“Would a complete chronicle of everything that ever happened eliminate the need to write history?” — St Andrews final exam question in mediaeval history, 1981

“To give an accurate and exhaustive account of that period would need a far less brilliant pen than mine” — Max Beerbohm

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About a year ago, I took a short creative non-fiction course on the topic of writing historical narratives for a general audience. The instructor, Dr. Richard Mackie, emailed the class the above quotes, to stimulate thoughtful reflection about the nature of history and historical writing. (The first quote was actually a question that Dr. Mackie himself encountered as a History student at St. Andrews in the 80s.) These quotes have come to mind lately as I’ve been ruminating about the implications of doing history in a digital age.

The era of the Internet has, I think, made the idea of a “complete chronicle” of our current times more conceivable than ever before. The Web has certainly made it possible for virtually anyone, irrespective of gender, class, ethnicity, etc., to share their thoughts, ideas, photos, videos, even “statuses” (i.e. what one is doing at a precise moment in time) continuously. Provided that all of this electronic data is adequately preserved, there is going to be a vast abundance of information available for anyone a generation or two (or more) down the road who is curious about the interests, opinions, tastes, preoccupations, etc. of ordinary people in our time.

Yet, such information, no matter how detailed, is not the same as history. The chronicling of people’s lives, even on as minute a level as that expressed in an article about “lifelogging” by New Yorker writer, Alec Wilkinson, [1] results only in the production of information. It is the interpretation of that information, the piecing together of disparate parts into a coherent and (hopefully) elegant narrative which pulls out (or, more accurately, constructs) themes and patterns, that transforms it into history, into a meaningful story about the past.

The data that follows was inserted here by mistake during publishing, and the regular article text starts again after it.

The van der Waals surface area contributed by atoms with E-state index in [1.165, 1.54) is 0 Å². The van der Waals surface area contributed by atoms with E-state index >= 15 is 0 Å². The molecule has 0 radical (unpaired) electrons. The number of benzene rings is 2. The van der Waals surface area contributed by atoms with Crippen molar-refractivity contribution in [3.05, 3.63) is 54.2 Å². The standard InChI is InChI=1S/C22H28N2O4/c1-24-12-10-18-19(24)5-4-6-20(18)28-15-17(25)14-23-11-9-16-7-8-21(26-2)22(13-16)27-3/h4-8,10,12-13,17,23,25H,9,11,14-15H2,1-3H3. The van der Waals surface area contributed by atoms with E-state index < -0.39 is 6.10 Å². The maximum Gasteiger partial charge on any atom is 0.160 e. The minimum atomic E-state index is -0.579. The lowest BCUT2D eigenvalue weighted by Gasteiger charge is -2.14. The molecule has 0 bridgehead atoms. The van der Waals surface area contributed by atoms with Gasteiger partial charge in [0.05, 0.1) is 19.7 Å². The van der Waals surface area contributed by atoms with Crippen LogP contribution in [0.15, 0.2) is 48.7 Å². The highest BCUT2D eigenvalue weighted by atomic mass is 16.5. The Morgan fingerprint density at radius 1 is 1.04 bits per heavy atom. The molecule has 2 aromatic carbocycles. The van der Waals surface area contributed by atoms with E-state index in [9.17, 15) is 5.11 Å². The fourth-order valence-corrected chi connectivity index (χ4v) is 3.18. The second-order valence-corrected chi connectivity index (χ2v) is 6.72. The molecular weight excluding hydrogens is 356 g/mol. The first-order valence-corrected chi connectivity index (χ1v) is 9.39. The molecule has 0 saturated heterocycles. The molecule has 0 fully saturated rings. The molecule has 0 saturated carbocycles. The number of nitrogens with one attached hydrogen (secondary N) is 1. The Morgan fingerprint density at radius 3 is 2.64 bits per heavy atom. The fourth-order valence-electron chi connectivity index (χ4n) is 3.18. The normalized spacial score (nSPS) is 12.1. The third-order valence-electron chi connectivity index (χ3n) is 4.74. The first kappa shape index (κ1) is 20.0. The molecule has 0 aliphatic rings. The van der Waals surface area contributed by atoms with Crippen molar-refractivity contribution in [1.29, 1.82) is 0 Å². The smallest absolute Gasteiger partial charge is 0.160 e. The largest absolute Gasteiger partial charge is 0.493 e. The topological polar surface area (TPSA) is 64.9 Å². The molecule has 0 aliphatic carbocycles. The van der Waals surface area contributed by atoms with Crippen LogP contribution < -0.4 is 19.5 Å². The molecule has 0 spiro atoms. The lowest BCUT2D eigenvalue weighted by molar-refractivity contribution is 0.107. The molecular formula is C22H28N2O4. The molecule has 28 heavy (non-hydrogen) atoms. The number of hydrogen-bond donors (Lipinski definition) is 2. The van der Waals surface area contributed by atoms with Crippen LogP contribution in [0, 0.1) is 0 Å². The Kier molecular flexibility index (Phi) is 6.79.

What’s interesting, of course, is that although no historian (I think) would ever claim to write the history on any subject, discussions about the potential of history in the digital age has sometimes suggested the ability for history to be more complete than ever before. The idea of hypertextual history, for instance, where readers of a historical account can click on links leading them to pertinent primary source documents on the topic, say, or to other similar or divergent viewpoints about the particular subject they’re examining, has almost a decentring impact at the same time that it provides more information. It can be easy for readers, I think, to be overwhelmed by the profusion of hyperlinks within a text, and perhaps to never finish reading the actual article to learn the historian’s particular approach to the past.

The beauty of history, I think, is not that it claims to be a complete, exhaustive chronicle that leaves no stone unturned in its examination, but that it presents one angle on the past, a new way of understanding something that is extraordinarily complex and, for that reason, is open to — and I’d even say requires — multiple interpretations. History is, after all, a story as opposed to a record book, a narrative as opposed to mere facts.
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[1] Wilkinson’s interesting article recounts how computer guru Gordon Bell has been involved in a “lifelogging” experiment, in which he wears a Microsoft-developed device called a SenseCam around his neck that takes continual pictures of his day-to-day experience and allows him to record his thoughts at any given point in time if he so wishes. According to Wilkinson, Bell “collects the daily minutiae of his life so emphatically that he owns the most extensive and unwieldy personal archive of its kind in the world.” Alec Wilkinson, “Remember This? A Project to Record Everything We Do in Life,” The New Yorker.com, May 28, 2007, http://www.newyorker.com/reporting/2007/05/28/070528fa_fact_wilkinson.

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